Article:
Bumpy Road Ahead
by Claire McCartney
We’ve all been there: afraid to go to school because of a bump on our face. As teenagers or preteens, just the sound of the word “acne” is enough to make us cringe. So here are some tips on dealing with it.
Part 1: What is Acne?
Acne is a skin condition that includes everything from pimples to cysts, whiteheads to blackheads. Acne can happen in one small area or all over your face. In your pores are glands that produce an oil called sebum. Sebum moistens and protects your skin. When you go through puberty, your glands produce more sebum, which can build up in pores. Dead skin cells and bacteria can also clog your pores. Because you inherit your skin type, acne can be genetic: if your parents had it, you have a better chance of getting it.
Part 2: How Can I Prevent or Treat Acne?
Many people think eating greasy foods and chocolate will give you acne. Eating junk food isn’t good for you, but it won’t give you pimples. So don’t think someone is unhealthy just because she has acne.
It might be tempting to touch your face to check for acne, but try not to. The oils from your hands can make acne worse. Covering acne with makeup can also make it worse because makeup clogs your pores. If you feel you have to wear makeup, look for makeup that’s oil-free or has an acne-fighting formula.
Wash your face twice a day with a facial wash. Don’t scrub until your face feels raw—that can damage your skin. You can also get facial scrubs, but they’re more for smoothing rough skin than pimples, and they can even hurt a little. Washes are gentler, and some of them have an acne-fighting formula.
Facial pads and wipes are nice to keep in your purse or backpack for on-the-go situations. They easily remove dirt and oil throughout the day. Preventing acne is better than treating it, but if you want on-the-spot treatment when a pimple shows up, you can use acne treatment creams. Put a little on the pimple to unclog the pore and reduce redness.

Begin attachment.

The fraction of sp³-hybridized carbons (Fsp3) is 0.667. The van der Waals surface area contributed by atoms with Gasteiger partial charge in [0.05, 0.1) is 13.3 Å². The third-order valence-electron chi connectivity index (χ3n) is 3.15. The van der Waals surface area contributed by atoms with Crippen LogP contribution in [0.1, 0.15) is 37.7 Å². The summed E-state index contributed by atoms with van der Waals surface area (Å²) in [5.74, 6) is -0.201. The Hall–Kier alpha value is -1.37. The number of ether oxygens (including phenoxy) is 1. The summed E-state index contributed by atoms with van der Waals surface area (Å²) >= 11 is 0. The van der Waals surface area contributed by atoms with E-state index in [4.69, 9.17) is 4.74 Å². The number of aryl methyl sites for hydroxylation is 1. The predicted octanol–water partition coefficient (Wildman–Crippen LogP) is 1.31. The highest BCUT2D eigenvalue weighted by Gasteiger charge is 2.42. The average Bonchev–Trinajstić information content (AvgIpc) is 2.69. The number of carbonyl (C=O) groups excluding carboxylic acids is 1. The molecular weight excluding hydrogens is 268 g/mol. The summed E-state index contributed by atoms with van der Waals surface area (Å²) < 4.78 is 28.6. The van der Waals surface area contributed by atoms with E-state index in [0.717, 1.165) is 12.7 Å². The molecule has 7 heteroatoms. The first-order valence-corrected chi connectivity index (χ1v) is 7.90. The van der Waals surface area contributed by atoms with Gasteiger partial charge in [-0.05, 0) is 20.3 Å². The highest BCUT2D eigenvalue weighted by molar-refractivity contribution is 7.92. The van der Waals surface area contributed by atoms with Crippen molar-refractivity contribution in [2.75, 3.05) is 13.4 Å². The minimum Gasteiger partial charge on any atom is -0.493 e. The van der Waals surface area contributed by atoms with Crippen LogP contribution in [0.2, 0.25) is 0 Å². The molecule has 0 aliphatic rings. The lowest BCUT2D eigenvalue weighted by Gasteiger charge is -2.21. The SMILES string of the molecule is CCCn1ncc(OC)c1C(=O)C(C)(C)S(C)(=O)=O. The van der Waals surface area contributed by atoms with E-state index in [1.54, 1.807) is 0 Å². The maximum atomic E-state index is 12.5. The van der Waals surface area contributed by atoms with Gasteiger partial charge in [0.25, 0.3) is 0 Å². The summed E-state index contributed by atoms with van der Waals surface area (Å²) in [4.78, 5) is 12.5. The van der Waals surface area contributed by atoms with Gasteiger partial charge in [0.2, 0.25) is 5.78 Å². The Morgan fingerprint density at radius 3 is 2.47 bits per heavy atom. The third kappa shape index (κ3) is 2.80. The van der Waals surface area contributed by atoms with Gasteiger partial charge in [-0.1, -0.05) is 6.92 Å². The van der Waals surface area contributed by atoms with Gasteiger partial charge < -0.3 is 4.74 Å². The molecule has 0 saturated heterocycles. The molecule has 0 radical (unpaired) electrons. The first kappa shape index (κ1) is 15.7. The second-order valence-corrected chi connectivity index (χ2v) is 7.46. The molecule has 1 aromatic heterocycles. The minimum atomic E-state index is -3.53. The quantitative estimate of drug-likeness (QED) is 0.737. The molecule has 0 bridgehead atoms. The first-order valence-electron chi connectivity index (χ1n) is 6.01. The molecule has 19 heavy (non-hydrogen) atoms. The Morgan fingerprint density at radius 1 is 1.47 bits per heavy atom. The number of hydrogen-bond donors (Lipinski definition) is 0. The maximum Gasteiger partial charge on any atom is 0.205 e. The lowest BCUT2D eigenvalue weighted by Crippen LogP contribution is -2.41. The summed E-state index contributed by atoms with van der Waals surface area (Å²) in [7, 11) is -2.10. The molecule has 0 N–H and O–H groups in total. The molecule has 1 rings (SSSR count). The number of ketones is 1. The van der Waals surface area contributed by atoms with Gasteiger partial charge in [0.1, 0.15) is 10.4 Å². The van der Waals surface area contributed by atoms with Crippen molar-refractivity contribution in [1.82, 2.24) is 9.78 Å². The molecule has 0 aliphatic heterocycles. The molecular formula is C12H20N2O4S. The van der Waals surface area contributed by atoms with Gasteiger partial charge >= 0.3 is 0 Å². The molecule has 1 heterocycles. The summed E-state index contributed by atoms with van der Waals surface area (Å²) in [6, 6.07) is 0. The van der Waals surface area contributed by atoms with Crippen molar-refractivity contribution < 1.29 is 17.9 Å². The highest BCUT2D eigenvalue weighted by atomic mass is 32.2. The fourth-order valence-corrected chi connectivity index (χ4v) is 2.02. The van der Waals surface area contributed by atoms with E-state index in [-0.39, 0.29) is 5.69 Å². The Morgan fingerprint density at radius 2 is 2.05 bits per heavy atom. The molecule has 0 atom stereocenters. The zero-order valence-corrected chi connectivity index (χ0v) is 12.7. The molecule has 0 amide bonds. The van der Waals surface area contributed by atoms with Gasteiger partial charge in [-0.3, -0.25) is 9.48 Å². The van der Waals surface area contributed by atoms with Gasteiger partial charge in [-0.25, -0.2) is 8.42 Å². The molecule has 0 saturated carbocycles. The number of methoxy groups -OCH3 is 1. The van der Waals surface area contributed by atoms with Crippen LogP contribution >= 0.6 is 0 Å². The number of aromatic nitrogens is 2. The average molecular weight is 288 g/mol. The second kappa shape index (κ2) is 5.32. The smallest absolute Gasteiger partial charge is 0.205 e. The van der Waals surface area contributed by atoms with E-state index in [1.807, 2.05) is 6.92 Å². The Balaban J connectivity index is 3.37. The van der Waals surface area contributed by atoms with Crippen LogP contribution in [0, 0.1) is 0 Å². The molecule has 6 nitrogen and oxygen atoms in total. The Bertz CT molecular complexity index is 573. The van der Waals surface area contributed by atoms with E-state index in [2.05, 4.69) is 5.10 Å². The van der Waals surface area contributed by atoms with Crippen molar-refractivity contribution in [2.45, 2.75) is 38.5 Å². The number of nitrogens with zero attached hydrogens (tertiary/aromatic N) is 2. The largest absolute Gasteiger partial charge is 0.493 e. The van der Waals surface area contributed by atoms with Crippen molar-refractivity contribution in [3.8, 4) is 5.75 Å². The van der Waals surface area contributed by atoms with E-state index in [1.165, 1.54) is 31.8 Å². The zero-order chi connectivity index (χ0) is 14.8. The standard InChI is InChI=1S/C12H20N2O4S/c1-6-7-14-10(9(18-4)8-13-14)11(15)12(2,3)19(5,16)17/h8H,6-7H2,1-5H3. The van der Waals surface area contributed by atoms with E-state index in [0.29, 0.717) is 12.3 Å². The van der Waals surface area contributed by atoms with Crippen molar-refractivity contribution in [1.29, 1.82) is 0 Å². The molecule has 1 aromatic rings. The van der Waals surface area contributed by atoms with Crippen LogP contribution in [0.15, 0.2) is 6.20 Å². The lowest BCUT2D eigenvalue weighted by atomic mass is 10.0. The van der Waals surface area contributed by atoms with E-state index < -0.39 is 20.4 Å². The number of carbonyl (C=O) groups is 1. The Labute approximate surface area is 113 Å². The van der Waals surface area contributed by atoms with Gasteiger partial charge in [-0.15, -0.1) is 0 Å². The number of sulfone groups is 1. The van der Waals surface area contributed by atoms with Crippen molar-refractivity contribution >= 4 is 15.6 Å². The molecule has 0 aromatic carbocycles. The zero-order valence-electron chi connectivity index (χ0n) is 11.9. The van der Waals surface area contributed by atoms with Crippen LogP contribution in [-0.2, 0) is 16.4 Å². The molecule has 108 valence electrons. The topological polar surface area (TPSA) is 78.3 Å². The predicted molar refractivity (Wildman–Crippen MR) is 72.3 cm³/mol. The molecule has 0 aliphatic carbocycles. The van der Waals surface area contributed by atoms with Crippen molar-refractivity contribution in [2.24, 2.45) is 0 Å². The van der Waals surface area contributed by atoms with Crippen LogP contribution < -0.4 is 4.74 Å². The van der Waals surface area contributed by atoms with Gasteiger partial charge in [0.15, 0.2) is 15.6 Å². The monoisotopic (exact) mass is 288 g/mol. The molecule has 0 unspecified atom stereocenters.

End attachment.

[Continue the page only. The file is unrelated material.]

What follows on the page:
Part 3: The Many Faces of Acne
Acne can be embarrassing and make you want to hide your face. It comes in all different forms and affects all different kinds of people. Some people only get a few pimples every now and then, and some people have serious acne that lasts until or throughout early adulthood. If your acne is very serious or painful, see a dermatologist (skin doctor). Dermatologists can give you medication for your acne that you can’t buy in stores.
In the media, people always look like they have perfect skin. But that’s not how they really look—they’re wearing makeup and they’ve had their photos retouched. Almost everyone gets pimples in their pre-teen and teenage years. Don’t feel bad because of the way you look. My friend Erin gives this advice about acne: “If you aren’t self-conscious and are comfortable with yourself, other people will be comfortable with you, too. They won’t even notice.”
© 2004 New Moon® Publishing, New Moon®: The Magazine for Girls and Their Dreams, Duluth MN.
Content last reviewed May 15, 2008
Page last updated October 31, 2013